By Jan H. Schut
Two unusual new concepts for cube molds for multi-material injection molding were introduced at the Kunststoff Show (K Show) in Düsseldorf, October 16-23 this year (www.k-online.com). Both alter the normal role of cube molds to move and assemble parts by creating unusual new non-cube structures to transport molded parts for assembly. Separating part transport from the cube neatly allows secondary automation without adding cycle time providing for significantly faster production. Servo-driven rotating molds also cycled faster with more automation than ever before on the show floor, demonstrating new possibilities for durable and medical applications.
Rotating molds with two, three and four sides have been used since the 1950s to mold multi-material parts, sequentially injecting two to as many as six different materials or colors. Four-sided cubes offer much higher automation and output than two-sided rotary stack molds. Cubes are typically dedicated to in-house molding millions of parts a year of small disposables like toothpaste tube shoulders, re-closable lids and soft-touch toothbrushes. Two-sided rotary molds produce lower volumes of larger multi-material parts in the tens and hundreds of thousands for durables like tools, automotive, appliance and electronic parts.
ON TRACK FOR MORE FLEXIBILITY
One of the two new cube concepts is Flexi-Cube launched by G. B. Boucherie N.V., Izegem, Belgium (www.boucherie.com), which has a fixed cube around which light-weight mold inserts or carriers travel on a track. Parts are molded with different material shots on the stationary cube. Because the cube doesn’t turn, it doesn’t have to be square, but can be rectangular, allowing more stations to be added for molding, cooling, and other functions.
Inserts carry parts from station to station around the cube. Boucherie’s K Show announcement describes a solid track “around the cube on which holders with molded parts are traveling. These holders are moved by servo motors, allowing [them] to travel over different distances.” The patent application (U.S. Pat. Applic. # 20110117233) describes mold inserts that “serve as holders and can be lifted out of partial cavities,” pulling back from the cube just enough to travel freely around it.
The first commercial Flexi-Cube mold, which took seven months to build, was installed in July 2012, in the U.S. It has 24 cavities molding three-component solid razor handles for a snap-fitting razor. There are four sets of molds on the stationary cube and five sets of inserts to move parts around the cube. The extra insert allows a fifth station on the non-operator side for robotic part removal without adding cycle time. The first parting line of the mold has two sets of cavities for the first and second shots of PP. The second parting line has cavities for contact cooling and a third shot of soft-grip TPE. Cycle time for the 10-gram razor handle is only 17 seconds. “Typically a solid razor handle like that would take 25 seconds,” says John Williams, president of Boucherie USA Inc., Knoxville, TN. Boucherie showed a two-cavity prototype in motion at K without molds.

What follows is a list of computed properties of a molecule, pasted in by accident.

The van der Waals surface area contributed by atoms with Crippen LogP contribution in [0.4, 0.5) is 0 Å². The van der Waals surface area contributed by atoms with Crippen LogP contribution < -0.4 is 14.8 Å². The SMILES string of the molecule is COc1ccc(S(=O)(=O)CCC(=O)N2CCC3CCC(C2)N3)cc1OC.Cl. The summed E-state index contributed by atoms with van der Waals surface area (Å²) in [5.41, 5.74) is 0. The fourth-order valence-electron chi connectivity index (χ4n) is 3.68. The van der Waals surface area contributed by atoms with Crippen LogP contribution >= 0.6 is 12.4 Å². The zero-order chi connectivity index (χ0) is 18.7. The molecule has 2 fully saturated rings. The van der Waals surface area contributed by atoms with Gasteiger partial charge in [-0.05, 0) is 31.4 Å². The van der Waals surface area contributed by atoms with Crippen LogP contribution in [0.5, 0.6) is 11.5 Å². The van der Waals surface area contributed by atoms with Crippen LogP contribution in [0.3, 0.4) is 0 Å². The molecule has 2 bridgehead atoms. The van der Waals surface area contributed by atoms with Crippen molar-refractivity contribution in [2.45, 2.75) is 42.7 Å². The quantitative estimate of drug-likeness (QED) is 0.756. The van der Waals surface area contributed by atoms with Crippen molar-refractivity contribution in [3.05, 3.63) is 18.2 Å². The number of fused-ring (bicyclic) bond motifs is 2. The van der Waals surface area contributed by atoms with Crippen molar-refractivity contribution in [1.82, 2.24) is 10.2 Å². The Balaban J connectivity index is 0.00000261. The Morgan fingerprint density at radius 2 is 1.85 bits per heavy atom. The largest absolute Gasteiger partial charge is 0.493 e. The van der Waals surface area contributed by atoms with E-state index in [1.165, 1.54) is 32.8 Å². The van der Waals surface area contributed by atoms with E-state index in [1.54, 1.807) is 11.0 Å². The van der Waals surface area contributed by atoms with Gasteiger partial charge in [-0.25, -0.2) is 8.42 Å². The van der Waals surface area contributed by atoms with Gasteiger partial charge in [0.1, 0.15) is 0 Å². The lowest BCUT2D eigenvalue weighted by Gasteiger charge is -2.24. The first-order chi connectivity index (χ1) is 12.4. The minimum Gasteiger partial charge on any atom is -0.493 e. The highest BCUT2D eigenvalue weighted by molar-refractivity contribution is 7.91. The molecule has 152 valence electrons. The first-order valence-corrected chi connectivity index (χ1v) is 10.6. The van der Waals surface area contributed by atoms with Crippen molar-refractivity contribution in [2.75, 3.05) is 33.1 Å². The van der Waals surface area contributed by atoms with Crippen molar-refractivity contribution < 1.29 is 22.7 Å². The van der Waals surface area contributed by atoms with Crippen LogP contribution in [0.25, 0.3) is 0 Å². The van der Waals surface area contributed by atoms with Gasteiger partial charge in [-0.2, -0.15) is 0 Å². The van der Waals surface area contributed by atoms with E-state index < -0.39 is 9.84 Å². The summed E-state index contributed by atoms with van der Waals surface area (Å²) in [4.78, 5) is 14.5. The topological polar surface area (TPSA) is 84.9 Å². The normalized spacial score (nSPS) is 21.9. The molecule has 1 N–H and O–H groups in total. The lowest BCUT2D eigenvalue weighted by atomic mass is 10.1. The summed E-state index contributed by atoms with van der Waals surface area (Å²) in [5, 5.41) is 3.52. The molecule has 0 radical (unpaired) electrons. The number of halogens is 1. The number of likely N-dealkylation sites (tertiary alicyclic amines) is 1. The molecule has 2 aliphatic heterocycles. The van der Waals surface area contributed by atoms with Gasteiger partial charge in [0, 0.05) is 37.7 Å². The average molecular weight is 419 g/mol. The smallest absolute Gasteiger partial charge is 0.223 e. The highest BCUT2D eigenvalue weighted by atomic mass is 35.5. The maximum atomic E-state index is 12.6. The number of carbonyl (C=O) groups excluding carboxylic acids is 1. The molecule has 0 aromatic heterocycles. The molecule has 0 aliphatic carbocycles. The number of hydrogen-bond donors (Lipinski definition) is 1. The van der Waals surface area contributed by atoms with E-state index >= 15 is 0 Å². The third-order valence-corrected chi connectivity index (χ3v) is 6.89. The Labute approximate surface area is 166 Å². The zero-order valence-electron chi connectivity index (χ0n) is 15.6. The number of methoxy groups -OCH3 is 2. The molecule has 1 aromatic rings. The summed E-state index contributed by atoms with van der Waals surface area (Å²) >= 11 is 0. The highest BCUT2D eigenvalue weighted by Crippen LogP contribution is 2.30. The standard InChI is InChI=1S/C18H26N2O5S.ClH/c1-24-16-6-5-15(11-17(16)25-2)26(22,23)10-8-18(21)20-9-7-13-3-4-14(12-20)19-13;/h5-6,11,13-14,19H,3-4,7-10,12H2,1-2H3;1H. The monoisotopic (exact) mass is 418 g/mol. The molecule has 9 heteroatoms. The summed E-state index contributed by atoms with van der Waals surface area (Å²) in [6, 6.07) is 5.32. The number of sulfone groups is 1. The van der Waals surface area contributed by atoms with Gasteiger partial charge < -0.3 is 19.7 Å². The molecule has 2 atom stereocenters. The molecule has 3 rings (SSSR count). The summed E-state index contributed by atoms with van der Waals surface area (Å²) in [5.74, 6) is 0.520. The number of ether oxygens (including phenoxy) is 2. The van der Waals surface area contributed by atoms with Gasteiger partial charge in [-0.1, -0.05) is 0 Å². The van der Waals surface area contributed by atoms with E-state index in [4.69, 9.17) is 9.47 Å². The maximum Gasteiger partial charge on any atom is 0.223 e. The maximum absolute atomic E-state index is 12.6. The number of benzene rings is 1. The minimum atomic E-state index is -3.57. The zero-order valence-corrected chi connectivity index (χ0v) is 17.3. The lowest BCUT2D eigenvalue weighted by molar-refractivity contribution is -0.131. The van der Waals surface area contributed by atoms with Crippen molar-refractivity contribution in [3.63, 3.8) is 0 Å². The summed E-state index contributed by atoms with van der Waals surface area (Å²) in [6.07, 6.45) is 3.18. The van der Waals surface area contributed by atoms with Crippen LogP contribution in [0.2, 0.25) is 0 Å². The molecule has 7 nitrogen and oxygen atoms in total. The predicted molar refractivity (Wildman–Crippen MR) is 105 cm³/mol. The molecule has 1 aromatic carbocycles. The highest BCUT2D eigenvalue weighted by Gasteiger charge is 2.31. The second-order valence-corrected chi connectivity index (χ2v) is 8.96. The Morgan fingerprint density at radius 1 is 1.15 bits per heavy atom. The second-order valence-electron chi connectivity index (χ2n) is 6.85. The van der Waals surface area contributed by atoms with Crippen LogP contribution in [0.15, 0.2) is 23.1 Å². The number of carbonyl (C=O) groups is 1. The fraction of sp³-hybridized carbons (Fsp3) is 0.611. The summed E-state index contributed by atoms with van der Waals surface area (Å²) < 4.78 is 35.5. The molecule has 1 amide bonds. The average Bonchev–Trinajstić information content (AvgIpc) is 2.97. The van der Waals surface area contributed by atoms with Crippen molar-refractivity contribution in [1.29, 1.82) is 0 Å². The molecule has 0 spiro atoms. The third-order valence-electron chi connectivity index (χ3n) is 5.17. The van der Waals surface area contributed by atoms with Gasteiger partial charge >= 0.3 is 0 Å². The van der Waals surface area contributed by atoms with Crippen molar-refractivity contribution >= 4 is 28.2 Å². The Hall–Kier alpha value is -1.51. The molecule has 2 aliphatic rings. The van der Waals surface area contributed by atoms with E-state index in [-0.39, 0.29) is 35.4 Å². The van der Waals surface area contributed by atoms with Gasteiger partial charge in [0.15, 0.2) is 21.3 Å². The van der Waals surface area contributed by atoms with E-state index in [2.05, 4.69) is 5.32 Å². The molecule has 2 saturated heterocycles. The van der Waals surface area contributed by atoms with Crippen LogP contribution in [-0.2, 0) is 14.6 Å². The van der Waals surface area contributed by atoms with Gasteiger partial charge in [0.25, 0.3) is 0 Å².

The other unusual new cube molding concept comes from Zahoransky Formenbau GmbH, Freiburg, Germany (www.zahoransky-group.com) and combines multi-component indexing mold plates with a “TURN-stack” rotating assembly cube. The propeller-like indexing mold plates carry either two or three molds, depending on how many materials are being injected. A single-component part uses two plate molds and indexes 180 degrees with one plate always in the molding machine and the other plate transferring parts to the assembly cube. A two-component part uses three mold plates and indexes 120 degrees with two plates always in the molding machine and the third plate transferring parts to the assembly cube. The assembly cube rotates on either a vertical axis, mounted outside the machine base, or a horizontal axis, mounted off the machine platen. The cube can also do other things besides assembly like leak testing or vision inspection.
The “indexing plate/assembly cube” concept was presented January 2013 by Zahoransky managing director Michael Schmidt at the Molding 2013 conference in New Orleans, sponsored by Executive Conference Management in Dearborn Heights, MI (www.executive-conference.com). The schematic shows two-component parts made on three 120-degree-indexing plate molds and one-component parts made on two 180-degree indexing plate molds. The two parts are transferred to the cube, which indexes and assembles them. Cycle time is determined by the longest time to mold either part. Zahoransky has built a prototype to demonstrate the new technology.
FASTER CUBES, MORE AUTOMATION